A Trip to the Cafeteria

Many Catholics (and Christians in general) are good people, as are many Mormons, and many Jews.  Since formally leaving the Catholic Church three years ago, and becoming an atheist earlier this year, I have observed that the “good” people of faith I encounter are often good despite their practice of this or that religion.  I can’t tell you how many times I’ve heard the phrase, “I don’t believe in that, I just try to be a good person,” which usually indicates they’ve confronted some anachronistic teaching of their Church (like prohibitions against birth control and condoms for Catholics) and decided they can skip over that and still profess their faith.

I don't believe in that

I’m different.  As a former Catholic, I cannot separate the wheat from the chaff so easily, or the sheep from the goats, to use a biblical metaphor; nor can I, for the life of me, figure out why sheep are better than goats (Matthew 25:31-46).  I cannot ignore the great harm done to so many people by the Roman Church because of its stubborn insistence on male hegemony and heteronormativity.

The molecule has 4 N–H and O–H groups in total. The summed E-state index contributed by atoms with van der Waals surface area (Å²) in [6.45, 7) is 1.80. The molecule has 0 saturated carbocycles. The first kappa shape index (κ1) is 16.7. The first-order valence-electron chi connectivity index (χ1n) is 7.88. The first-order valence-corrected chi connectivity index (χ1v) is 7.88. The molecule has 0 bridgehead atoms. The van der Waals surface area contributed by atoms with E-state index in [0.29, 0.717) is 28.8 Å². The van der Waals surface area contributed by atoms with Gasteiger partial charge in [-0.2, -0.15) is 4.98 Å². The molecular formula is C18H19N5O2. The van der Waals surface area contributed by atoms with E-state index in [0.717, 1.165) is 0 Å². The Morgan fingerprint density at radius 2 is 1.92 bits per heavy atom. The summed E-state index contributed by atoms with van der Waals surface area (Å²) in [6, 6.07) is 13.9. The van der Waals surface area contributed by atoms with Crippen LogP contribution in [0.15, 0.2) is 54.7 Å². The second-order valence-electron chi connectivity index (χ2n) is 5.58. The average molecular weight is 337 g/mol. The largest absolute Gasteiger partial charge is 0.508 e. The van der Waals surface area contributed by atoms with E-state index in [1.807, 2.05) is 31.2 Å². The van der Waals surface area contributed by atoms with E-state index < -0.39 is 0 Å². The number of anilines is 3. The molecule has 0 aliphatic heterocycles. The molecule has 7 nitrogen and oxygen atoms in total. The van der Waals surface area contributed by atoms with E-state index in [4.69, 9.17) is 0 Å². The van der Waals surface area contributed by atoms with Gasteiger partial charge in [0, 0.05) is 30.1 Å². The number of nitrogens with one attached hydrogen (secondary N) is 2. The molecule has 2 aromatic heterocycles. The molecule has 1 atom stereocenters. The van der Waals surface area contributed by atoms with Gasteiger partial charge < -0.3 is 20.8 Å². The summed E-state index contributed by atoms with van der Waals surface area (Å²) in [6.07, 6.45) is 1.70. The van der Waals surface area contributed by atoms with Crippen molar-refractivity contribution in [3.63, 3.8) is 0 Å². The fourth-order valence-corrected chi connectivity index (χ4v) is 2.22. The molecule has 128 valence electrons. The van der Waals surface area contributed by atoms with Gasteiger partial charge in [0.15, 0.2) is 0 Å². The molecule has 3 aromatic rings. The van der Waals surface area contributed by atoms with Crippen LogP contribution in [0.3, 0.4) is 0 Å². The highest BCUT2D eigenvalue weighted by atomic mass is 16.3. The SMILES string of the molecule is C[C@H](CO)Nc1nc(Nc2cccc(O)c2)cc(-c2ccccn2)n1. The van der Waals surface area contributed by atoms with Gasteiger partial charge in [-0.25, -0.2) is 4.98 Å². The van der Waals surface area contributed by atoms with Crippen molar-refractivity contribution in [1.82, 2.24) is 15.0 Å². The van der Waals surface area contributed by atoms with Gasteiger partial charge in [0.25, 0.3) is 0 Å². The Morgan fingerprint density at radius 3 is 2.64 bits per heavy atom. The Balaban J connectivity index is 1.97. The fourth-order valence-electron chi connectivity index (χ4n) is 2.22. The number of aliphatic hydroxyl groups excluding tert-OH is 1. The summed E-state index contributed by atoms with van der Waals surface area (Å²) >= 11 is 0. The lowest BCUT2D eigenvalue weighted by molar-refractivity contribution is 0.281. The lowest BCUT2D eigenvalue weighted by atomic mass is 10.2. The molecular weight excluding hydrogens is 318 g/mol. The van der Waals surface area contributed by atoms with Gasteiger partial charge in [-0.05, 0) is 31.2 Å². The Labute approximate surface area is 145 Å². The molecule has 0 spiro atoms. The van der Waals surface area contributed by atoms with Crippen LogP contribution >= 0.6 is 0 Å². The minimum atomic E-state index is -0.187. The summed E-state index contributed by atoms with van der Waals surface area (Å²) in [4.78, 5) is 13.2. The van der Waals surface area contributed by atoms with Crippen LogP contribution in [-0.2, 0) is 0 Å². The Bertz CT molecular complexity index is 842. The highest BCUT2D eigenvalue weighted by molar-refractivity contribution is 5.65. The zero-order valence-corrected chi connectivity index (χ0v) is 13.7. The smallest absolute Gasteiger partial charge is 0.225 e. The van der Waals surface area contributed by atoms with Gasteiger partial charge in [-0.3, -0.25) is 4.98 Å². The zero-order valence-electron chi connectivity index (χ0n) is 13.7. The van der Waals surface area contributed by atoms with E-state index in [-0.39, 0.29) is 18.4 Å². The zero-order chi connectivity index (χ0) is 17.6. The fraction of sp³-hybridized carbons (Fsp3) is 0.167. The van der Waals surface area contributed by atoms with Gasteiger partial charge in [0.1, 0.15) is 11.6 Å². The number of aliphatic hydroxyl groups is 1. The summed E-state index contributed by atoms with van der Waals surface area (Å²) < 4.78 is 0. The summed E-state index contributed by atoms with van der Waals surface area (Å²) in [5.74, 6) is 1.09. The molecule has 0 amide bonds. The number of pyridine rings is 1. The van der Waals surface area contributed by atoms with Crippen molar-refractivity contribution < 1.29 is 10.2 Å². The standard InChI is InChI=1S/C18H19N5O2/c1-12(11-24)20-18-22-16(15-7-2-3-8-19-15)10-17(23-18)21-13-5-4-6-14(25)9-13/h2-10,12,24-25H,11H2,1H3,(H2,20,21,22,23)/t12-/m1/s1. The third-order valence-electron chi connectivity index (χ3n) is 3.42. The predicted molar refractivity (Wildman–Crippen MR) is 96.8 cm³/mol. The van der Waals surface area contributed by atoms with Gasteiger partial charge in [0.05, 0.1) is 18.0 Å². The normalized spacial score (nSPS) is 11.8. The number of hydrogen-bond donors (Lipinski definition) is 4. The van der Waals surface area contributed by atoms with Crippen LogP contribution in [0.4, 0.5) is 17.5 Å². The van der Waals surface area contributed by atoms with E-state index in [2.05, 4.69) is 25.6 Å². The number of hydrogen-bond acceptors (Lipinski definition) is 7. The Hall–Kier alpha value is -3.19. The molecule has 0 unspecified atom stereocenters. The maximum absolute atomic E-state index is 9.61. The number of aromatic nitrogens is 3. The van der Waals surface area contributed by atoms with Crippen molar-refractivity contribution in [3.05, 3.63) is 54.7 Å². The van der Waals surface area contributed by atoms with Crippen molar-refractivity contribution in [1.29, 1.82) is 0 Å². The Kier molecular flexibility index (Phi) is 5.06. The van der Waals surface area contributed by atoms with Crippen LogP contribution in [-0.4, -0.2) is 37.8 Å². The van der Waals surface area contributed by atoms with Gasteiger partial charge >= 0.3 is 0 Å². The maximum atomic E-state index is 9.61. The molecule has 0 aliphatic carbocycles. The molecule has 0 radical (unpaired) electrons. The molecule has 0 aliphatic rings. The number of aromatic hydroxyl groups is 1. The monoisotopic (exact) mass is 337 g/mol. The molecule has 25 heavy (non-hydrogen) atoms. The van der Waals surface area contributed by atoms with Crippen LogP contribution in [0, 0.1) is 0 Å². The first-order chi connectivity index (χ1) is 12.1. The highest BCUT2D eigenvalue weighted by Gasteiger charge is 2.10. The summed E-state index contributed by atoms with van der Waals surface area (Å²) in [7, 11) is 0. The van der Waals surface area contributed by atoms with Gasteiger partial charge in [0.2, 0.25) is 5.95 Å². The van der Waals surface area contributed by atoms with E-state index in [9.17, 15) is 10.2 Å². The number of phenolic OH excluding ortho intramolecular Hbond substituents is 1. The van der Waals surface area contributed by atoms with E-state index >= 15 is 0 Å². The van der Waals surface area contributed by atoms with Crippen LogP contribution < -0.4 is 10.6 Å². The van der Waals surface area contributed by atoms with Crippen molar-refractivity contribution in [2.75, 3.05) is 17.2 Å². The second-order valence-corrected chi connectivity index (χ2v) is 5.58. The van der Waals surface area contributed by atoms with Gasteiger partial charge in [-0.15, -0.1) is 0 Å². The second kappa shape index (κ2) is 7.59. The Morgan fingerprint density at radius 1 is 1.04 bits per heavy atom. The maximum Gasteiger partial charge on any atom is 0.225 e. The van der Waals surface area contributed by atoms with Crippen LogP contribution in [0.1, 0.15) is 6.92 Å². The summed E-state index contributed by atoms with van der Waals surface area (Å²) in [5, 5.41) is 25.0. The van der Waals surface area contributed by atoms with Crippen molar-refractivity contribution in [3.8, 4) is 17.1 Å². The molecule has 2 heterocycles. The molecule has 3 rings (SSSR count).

I know Catholics, including a few priests, who balk at some of the more inane and insane beliefs of the Church they profess to belong to.  They like to point out that at its heart Catholicism is fundamentally “good” — they pick out this or that belief, a statement from Pope Francis, or that time Father from the parish comforted their family when grandma died.  They are called “Cafeteria Catholics” because they select what they like (or can stomach) from what’s on offer from the Roman buffet and just leave the rest.  If not for these Cafeteria Catholics, the absurdity and the banal evil of the Church’s more anachronistic beliefs would be much more obvious; but those beliefs are not as easy to identify as harmful when billions of people profess the same faith (by name) and revere the same Church (at least by association).  The result is that hardline Catholic beliefs are seen not as ridiculous and out-of-step with the modern world, but merely as outdated or incorrect interpretations of something widely regarded as correct on the whole.

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